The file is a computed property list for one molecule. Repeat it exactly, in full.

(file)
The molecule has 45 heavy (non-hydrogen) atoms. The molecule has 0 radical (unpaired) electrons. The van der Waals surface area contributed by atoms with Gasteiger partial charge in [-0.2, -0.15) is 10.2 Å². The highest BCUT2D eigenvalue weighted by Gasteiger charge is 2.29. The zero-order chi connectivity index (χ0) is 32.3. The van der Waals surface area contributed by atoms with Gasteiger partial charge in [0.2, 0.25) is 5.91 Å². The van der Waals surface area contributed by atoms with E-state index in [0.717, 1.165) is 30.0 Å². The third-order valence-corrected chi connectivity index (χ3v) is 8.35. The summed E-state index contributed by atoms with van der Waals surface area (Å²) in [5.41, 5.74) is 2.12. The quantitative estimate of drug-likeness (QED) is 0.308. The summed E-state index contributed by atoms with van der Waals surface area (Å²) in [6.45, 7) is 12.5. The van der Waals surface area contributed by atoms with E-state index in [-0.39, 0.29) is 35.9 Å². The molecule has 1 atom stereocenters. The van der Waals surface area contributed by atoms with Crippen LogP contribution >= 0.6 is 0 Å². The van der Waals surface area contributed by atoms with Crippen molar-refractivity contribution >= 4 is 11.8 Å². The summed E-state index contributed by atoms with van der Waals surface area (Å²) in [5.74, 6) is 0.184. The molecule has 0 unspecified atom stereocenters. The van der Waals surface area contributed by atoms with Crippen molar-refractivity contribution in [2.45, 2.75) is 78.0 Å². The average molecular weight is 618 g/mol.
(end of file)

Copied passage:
The molecule has 45 heavy (non-hydrogen) atoms. The molecule has 0 radical (unpaired) electrons. The van der Waals surface area contributed by atoms with Gasteiger partial charge in [-0.2, -0.15) is 10.2 Å². The highest BCUT2D eigenvalue weighted by Gasteiger charge is 2.29. The zero-order chi connectivity index (χ0) is 32.3. The van der Waals surface area contributed by atoms with Gasteiger partial charge in [0.2, 0.25) is 5.91 Å². The van der Waals surface area contributed by atoms with E-state index in [0.717, 1.165) is 30.0 Å². The third-order valence-corrected chi connectivity index (χ3v) is 8.35. The summed E-state index contributed by atoms with van der Waals surface area (Å²) in [5.41, 5.74) is 2.12. The quantitative estimate of drug-likeness (QED) is 0.308. The summed E-state index contributed by atoms with van der Waals surface area (Å²) in [6.45, 7) is 12.5. The van der Waals surface area contributed by atoms with E-state index in [-0.39, 0.29) is 35.9 Å². The molecule has 1 atom stereocenters. The van der Waals surface area contributed by atoms with Crippen LogP contribution >= 0.6 is 0 Å². The van der Waals surface area contributed by atoms with Crippen molar-refractivity contribution >= 4 is 11.8 Å². The summed E-state index contributed by atoms with van der Waals surface area (Å²) in [5.74, 6) is 0.184. The molecule has 0 unspecified atom stereocenters. The van der Waals surface area contributed by atoms with Crippen molar-refractivity contribution in [2.45, 2.75) is 78.0 Å². The average molecular weight is 618 g/mol.